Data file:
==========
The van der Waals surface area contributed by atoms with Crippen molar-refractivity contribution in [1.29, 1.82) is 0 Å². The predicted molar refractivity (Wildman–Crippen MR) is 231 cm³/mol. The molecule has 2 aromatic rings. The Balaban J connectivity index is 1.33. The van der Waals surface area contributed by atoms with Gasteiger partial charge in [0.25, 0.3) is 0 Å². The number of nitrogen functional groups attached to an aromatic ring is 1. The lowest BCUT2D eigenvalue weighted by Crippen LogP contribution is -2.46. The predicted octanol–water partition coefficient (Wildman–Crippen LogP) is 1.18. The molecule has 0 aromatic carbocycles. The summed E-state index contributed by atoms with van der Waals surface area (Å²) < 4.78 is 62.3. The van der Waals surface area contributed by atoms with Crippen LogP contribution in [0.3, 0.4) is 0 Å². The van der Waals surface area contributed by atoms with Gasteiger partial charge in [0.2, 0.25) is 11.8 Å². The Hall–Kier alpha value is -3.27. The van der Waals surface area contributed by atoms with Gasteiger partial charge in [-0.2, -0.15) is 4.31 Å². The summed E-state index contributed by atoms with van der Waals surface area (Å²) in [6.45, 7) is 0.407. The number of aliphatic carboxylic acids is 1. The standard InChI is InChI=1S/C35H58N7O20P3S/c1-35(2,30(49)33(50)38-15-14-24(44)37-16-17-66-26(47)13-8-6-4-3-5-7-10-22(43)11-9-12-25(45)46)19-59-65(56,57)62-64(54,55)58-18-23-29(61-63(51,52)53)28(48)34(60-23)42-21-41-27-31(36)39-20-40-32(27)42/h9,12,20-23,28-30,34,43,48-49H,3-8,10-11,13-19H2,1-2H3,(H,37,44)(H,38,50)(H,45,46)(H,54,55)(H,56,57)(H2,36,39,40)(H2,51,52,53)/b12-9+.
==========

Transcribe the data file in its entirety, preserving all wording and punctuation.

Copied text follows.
The van der Waals surface area contributed by atoms with Crippen molar-refractivity contribution in [1.29, 1.82) is 0 Å². The predicted molar refractivity (Wildman–Crippen MR) is 231 cm³/mol. The molecule has 2 aromatic rings. The Balaban J connectivity index is 1.33. The van der Waals surface area contributed by atoms with Gasteiger partial charge in [0.25, 0.3) is 0 Å². The number of nitrogen functional groups attached to an aromatic ring is 1. The lowest BCUT2D eigenvalue weighted by Crippen LogP contribution is -2.46. The predicted octanol–water partition coefficient (Wildman–Crippen LogP) is 1.18. The molecule has 0 aromatic carbocycles. The summed E-state index contributed by atoms with van der Waals surface area (Å²) < 4.78 is 62.3. The van der Waals surface area contributed by atoms with Crippen LogP contribution in [0.3, 0.4) is 0 Å². The van der Waals surface area contributed by atoms with Gasteiger partial charge in [0.2, 0.25) is 11.8 Å². The Hall–Kier alpha value is -3.27. The van der Waals surface area contributed by atoms with Gasteiger partial charge in [-0.2, -0.15) is 4.31 Å². The summed E-state index contributed by atoms with van der Waals surface area (Å²) in [6.45, 7) is 0.407. The number of aliphatic carboxylic acids is 1. The standard InChI is InChI=1S/C35H58N7O20P3S/c1-35(2,30(49)33(50)38-15-14-24(44)37-16-17-66-26(47)13-8-6-4-3-5-7-10-22(43)11-9-12-25(45)46)19-59-65(56,57)62-64(54,55)58-18-23-29(61-63(51,52)53)28(48)34(60-23)42-21-41-27-31(36)39-20-40-32(27)42/h9,12,20-23,28-30,34,43,48-49H,3-8,10-11,13-19H2,1-2H3,(H,37,44)(H,38,50)(H,45,46)(H,54,55)(H,56,57)(H2,36,39,40)(H2,51,52,53)/b12-9+.